Figuring Out Speech


Do you ever feel like you’re slogging through another therapy session?  Especially if you are working with a long-term child who has been with you awhile and is likely to stay with you a good deal longer?  Sometimes adding a new person to your group with the identical deficits can be just what the party needs.

And what if this new client required no paperwork?  Does it sound too good to be true or have you figured it out? What I’m suggesting is the inclusion of an action figure to the circle.  I have one kiddo that really improves his articulation productions when he’s speaking for the action figure.  The fact that he slows his speech rate certainly helps, but the authoritative tone that superheroes apparently require is a big part of it too.

I’m kind of partial to Thor myself, but you could have a variety of action figures for the kids to choose from or have them bring one from home (or have them check their pockets, the male version of Mary Poppin’s bag).  Using action figures is also a great way to break the ice with a quiet child who might be more willing to speak for someone other than himself.  And while eye contact is ideal, the honest truth is that eye contact can be sensory overload for some kids.  Providing an object for joint attention, can be a happy compromise.

(This post originally appeared on Activity Tailor)

 

Kim Lewis M.Ed, CCC-SLP has a private practice for pediatrics in Greensboro, NC. She is the blogger at www.activitytailor.com, providing creative ideas for speech therapy, and the author of the Artic Attack workbook series.

Comments

  1. Fun idea! I imagine the students would love having that kind of addition to their group.

  2. Thanks, Jeanette! I had another therapist tell me she has success by creating an audience with stuffed animals/puppets. I love the idea of giving instructions to an entire team of superheroes!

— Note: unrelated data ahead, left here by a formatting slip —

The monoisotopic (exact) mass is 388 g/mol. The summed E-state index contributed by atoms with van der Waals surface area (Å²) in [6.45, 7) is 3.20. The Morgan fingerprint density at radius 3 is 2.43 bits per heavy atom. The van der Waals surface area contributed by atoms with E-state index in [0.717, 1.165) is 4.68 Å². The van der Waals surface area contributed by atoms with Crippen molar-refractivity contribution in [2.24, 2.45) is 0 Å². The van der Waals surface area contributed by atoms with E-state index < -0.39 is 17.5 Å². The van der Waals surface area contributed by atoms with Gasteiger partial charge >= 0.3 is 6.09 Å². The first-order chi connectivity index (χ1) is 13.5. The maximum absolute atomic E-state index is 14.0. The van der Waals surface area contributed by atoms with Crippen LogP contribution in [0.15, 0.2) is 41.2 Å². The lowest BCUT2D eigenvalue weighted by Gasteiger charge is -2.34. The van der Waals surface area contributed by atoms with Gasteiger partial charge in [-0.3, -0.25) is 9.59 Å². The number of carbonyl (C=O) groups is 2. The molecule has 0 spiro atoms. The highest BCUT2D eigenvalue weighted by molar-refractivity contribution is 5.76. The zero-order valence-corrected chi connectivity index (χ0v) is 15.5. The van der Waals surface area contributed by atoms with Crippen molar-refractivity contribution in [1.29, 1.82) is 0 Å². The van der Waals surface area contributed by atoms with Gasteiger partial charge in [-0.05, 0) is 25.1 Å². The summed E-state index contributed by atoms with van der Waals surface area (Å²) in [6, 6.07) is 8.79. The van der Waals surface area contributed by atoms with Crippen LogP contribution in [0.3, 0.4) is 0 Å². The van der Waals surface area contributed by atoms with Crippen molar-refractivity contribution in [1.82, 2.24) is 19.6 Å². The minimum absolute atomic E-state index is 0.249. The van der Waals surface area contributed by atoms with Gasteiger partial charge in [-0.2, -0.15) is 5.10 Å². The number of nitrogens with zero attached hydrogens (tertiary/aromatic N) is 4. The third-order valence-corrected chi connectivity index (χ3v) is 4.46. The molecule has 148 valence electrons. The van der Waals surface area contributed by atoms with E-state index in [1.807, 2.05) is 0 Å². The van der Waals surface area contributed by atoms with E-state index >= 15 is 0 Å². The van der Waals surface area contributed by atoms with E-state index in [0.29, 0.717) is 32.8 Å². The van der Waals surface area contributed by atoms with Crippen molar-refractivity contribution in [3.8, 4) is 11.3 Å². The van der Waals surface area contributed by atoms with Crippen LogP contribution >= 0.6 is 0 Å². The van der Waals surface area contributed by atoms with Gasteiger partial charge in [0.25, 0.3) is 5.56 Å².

3. Awesome tip Kim, I am so trying this. I have this adorable toddler who is a perfect candidate for it (just have to find a perfect puppet/figure for him). Talking Tom worked really great with him for a while but now he considers himself too “sophisticated” for it

  4. Pam Williams says:

    Action figures are SO motivating! I have a talking Buzz Lightyear on my desk, and my male students will do ANYthing to get to press the buttons to make him talk, shoot the “laser”, and flip out his “wings” at the end of our sessions. But I think I will add some speechless figures to my arsenal, too – my kiddos are partial to Transformers, Power Rangers, Ninja Turtles (still!), Spiderman, and Ben 10. We do have to downplay the weapons part though, being in a public school – it makes it difficult to use some figures that have built-in “weapons”. Think I’ll stick to the unarmed figures for now…

    • It will be interesting to see if the upcoming movie “Brave” will provide us with a good action figure for the girls! The lead character, Merida, looks tough (you might need to remove her crossbow!). Kim

  5. Wonderful idea. Thank you for sharing this idea. It is a great way to spice up sessions.
    Pamela Rowe, MA, CCC-SLP